Does IFRS enhance the presentation of financial statements?
- The perverse effects of financial globalization
- Tax havens and offshore centers: new spaces of lawlessness
- The issue of terrorist financing and its difference with the money
- The fight against money laundering faces a degree of impunity
- A stronger fight
- Limited effects
The international financial environment is constantly changing ever since the International Financial Reporting Standards [International Financial Reporting Standards] (IFRS) have been implemented. Moreover, the unprecedented financial scandals of recent years have further accelerated the process. The main objective was to enable an accurate comparison of the systematic financial statements produced by companies around the world. These standards set out the requirements for the recognition, evaluation, presentation and the information processing of transactions in the general purpose financial statements.
Therefore, it is legitimate to question this heavy task, and inquire about the advantages and the inconveniences generated by adherence to a common repository. But this study does not focus entirely on this aspect. All companies are not yet ready to follow the new standards, even though the accounting changes are made gradually. For now, these are all listed companies publishing consolidated accounts which are responsible for preparing financial statements as of January 1, 2005. In France, groups that are not listed may also choose to opt for maintaining the standards or rules applicable to the consolidated nation.
This major project represents a significant step forward in the field of accounting and finance, but it is doubtful if such a goal can really improve the financial statements. We will see at first the concrete steps made by the establishment of a common reference, and then we will analyze the accounting differences that have already been identified.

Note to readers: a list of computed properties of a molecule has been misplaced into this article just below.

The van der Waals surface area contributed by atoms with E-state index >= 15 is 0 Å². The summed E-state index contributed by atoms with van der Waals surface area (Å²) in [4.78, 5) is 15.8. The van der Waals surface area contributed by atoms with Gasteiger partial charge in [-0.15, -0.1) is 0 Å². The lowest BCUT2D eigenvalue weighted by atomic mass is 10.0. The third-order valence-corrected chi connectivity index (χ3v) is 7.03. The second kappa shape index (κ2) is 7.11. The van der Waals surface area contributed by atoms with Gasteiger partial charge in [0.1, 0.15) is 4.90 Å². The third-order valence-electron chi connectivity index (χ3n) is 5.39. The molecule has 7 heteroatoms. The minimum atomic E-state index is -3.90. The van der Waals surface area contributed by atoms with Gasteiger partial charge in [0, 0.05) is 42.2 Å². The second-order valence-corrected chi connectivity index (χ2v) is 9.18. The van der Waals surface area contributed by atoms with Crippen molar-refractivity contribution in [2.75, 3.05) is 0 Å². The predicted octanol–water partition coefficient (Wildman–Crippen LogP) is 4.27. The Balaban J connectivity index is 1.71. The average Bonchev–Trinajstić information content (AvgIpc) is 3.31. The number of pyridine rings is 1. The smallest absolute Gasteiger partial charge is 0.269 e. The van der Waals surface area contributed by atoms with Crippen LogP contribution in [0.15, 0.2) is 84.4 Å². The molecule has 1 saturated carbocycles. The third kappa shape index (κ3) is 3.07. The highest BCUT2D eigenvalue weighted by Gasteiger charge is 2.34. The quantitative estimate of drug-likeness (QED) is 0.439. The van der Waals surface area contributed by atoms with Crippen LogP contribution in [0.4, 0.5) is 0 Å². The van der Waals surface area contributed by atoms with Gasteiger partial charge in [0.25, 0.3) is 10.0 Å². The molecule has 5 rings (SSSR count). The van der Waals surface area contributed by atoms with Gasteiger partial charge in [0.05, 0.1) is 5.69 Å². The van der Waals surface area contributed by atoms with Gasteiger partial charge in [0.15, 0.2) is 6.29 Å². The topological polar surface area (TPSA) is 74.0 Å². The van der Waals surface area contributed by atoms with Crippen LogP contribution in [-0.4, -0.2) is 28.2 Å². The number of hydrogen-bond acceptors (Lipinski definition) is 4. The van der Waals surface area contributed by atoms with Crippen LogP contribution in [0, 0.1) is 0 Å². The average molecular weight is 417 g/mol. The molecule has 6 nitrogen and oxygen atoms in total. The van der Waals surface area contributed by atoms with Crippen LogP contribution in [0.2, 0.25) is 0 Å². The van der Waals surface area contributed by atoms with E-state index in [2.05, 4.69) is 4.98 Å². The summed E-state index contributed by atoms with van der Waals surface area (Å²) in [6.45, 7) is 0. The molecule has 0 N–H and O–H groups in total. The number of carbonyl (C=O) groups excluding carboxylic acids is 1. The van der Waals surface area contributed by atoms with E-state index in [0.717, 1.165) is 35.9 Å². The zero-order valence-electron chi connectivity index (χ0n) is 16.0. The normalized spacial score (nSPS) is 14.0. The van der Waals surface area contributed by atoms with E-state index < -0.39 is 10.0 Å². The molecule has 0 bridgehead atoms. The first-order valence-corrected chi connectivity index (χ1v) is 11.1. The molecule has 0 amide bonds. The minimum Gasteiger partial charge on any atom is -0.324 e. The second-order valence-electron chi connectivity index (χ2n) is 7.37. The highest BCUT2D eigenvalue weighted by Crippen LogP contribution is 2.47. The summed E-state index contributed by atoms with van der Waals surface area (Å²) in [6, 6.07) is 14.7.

It seems important to recall how IFRS was created. The International Accounting Standards Board [International Accounting Standards Board] (IASB) was established in 2001 as part of the Foundation of International Accounting Standards Committee[International Accounting Standards Committee Foundation] (IASC).The objectives of IASC and IASB are:
- Develop unique understandable accounting records around the world with high quality, transparent to help the various economic players in their financial decision-making
- Promote the use and rigorous application of these standards
- Convergence of IAS, IFRS and national standards with respect to quality solutions
The leadership of the IASC is composed of twenty two directors known as "Trustees" who are responsible for identifying members of the IASB, the boards and committees related to purchase and the financing of the organization.
The IASB is the standard setters and the IASC Foundation has twelve members. It is the responsibility of approving the IASB International Financial Reporting Standards and related documents such as paper sand Interpretations of IFRS. Before the creation of the IASB, International Accounting Standards (IAS) and related documents were prepared by the IASC Board, on June 29, 1973.
The application of financial reporting became mandatory from 1 January 2005 and 1 January 2007 for companies with only listed securities other than shares. This adoption also had a rippled effect because many countries in the image of Armenia, Egypt, and the Ukraine were already using in whole or in part the international benchmark. In France, groups that were not listed also chose to opt for standards.
Tags: International Financial Reporting Standard, systematic financial statements, The International Accounting Standards Board, economic players, financial reporting, international benchmark.